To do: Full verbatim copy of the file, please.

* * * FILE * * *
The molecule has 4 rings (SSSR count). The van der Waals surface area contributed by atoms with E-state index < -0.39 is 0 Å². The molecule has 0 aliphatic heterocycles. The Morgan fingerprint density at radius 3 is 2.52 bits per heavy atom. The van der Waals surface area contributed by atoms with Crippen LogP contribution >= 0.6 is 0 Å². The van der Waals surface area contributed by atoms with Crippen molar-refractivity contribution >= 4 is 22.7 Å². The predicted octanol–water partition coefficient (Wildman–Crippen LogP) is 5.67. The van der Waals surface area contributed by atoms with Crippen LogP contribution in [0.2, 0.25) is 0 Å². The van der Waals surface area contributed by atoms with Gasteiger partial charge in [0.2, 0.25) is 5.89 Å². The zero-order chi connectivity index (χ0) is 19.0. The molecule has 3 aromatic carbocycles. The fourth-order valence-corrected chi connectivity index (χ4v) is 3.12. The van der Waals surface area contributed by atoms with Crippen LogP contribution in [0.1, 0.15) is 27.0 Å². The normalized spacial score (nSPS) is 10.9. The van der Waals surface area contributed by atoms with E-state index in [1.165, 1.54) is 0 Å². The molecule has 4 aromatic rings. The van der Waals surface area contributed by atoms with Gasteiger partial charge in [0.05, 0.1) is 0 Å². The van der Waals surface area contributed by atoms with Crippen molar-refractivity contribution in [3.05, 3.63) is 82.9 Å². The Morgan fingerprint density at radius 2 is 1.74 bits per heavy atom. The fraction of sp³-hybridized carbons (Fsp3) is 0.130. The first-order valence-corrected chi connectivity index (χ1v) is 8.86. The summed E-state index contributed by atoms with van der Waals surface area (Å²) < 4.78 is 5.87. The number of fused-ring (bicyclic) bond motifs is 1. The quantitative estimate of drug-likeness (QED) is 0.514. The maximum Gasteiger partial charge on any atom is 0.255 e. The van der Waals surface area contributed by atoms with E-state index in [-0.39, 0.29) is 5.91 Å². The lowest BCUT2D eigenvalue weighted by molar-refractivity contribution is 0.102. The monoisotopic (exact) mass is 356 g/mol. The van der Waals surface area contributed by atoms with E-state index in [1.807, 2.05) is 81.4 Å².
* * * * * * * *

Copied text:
The molecule has 4 rings (SSSR count). The van der Waals surface area contributed by atoms with E-state index < -0.39 is 0 Å². The molecule has 0 aliphatic heterocycles. The Morgan fingerprint density at radius 3 is 2.52 bits per heavy atom. The van der Waals surface area contributed by atoms with Crippen LogP contribution >= 0.6 is 0 Å². The van der Waals surface area contributed by atoms with Crippen molar-refractivity contribution >= 4 is 22.7 Å². The predicted octanol–water partition coefficient (Wildman–Crippen LogP) is 5.67. The van der Waals surface area contributed by atoms with Crippen LogP contribution in [0.2, 0.25) is 0 Å². The van der Waals surface area contributed by atoms with Gasteiger partial charge in [0.2, 0.25) is 5.89 Å². The zero-order chi connectivity index (χ0) is 19.0. The molecule has 3 aromatic carbocycles. The fourth-order valence-corrected chi connectivity index (χ4v) is 3.12. The van der Waals surface area contributed by atoms with Crippen LogP contribution in [0.1, 0.15) is 27.0 Å². The normalized spacial score (nSPS) is 10.9. The van der Waals surface area contributed by atoms with E-state index in [1.165, 1.54) is 0 Å². The molecule has 4 aromatic rings. The van der Waals surface area contributed by atoms with Gasteiger partial charge in [0.05, 0.1) is 0 Å². The van der Waals surface area contributed by atoms with Crippen molar-refractivity contribution in [3.05, 3.63) is 82.9 Å². The Morgan fingerprint density at radius 2 is 1.74 bits per heavy atom. The fraction of sp³-hybridized carbons (Fsp3) is 0.130. The first-order valence-corrected chi connectivity index (χ1v) is 8.86. The summed E-state index contributed by atoms with van der Waals surface area (Å²) < 4.78 is 5.87. The number of fused-ring (bicyclic) bond motifs is 1. The quantitative estimate of drug-likeness (QED) is 0.514. The maximum Gasteiger partial charge on any atom is 0.255 e. The van der Waals surface area contributed by atoms with E-state index in [-0.39, 0.29) is 5.91 Å². The lowest BCUT2D eigenvalue weighted by molar-refractivity contribution is 0.102. The monoisotopic (exact) mass is 356 g/mol. The van der Waals surface area contributed by atoms with E-state index in [1.807, 2.05) is 81.4 Å².